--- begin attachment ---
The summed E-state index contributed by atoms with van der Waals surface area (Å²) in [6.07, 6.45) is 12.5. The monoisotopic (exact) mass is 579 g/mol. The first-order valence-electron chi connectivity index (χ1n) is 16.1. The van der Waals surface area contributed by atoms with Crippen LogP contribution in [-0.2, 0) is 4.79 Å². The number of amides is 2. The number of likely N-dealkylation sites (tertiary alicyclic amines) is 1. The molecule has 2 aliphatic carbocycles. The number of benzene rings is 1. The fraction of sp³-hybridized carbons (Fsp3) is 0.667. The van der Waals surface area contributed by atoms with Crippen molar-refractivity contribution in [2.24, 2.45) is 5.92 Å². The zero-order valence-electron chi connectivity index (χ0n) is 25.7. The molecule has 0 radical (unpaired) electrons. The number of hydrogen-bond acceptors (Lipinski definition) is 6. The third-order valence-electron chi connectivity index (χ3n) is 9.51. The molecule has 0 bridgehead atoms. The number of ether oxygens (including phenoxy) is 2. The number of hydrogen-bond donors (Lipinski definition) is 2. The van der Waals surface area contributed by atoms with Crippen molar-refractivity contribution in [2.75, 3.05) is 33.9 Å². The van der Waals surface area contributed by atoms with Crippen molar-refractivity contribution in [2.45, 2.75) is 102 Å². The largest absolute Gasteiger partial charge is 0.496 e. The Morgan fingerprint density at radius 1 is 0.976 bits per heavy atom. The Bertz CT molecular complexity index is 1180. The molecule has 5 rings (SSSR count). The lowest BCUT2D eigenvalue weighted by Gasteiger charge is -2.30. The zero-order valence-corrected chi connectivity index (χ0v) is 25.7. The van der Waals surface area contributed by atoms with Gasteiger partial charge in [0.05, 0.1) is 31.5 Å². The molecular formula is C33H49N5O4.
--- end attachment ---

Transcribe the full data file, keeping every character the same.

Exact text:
The summed E-state index contributed by atoms with van der Waals surface area (Å²) in [6.07, 6.45) is 12.5. The monoisotopic (exact) mass is 579 g/mol. The first-order valence-electron chi connectivity index (χ1n) is 16.1. The van der Waals surface area contributed by atoms with Crippen LogP contribution in [-0.2, 0) is 4.79 Å². The number of amides is 2. The number of likely N-dealkylation sites (tertiary alicyclic amines) is 1. The molecule has 2 aliphatic carbocycles. The number of benzene rings is 1. The fraction of sp³-hybridized carbons (Fsp3) is 0.667. The van der Waals surface area contributed by atoms with Crippen molar-refractivity contribution in [2.24, 2.45) is 5.92 Å². The zero-order valence-electron chi connectivity index (χ0n) is 25.7. The molecule has 0 radical (unpaired) electrons. The number of hydrogen-bond acceptors (Lipinski definition) is 6. The third-order valence-electron chi connectivity index (χ3n) is 9.51. The molecule has 0 bridgehead atoms. The number of ether oxygens (including phenoxy) is 2. The number of hydrogen-bond donors (Lipinski definition) is 2. The van der Waals surface area contributed by atoms with Crippen molar-refractivity contribution in [2.75, 3.05) is 33.9 Å². The van der Waals surface area contributed by atoms with Crippen molar-refractivity contribution in [2.45, 2.75) is 102 Å². The largest absolute Gasteiger partial charge is 0.496 e. The Morgan fingerprint density at radius 1 is 0.976 bits per heavy atom. The Bertz CT molecular complexity index is 1180. The molecule has 5 rings (SSSR count). The lowest BCUT2D eigenvalue weighted by Gasteiger charge is -2.30. The zero-order valence-corrected chi connectivity index (χ0v) is 25.7. The van der Waals surface area contributed by atoms with Gasteiger partial charge in [0.05, 0.1) is 31.5 Å². The molecular formula is C33H49N5O4.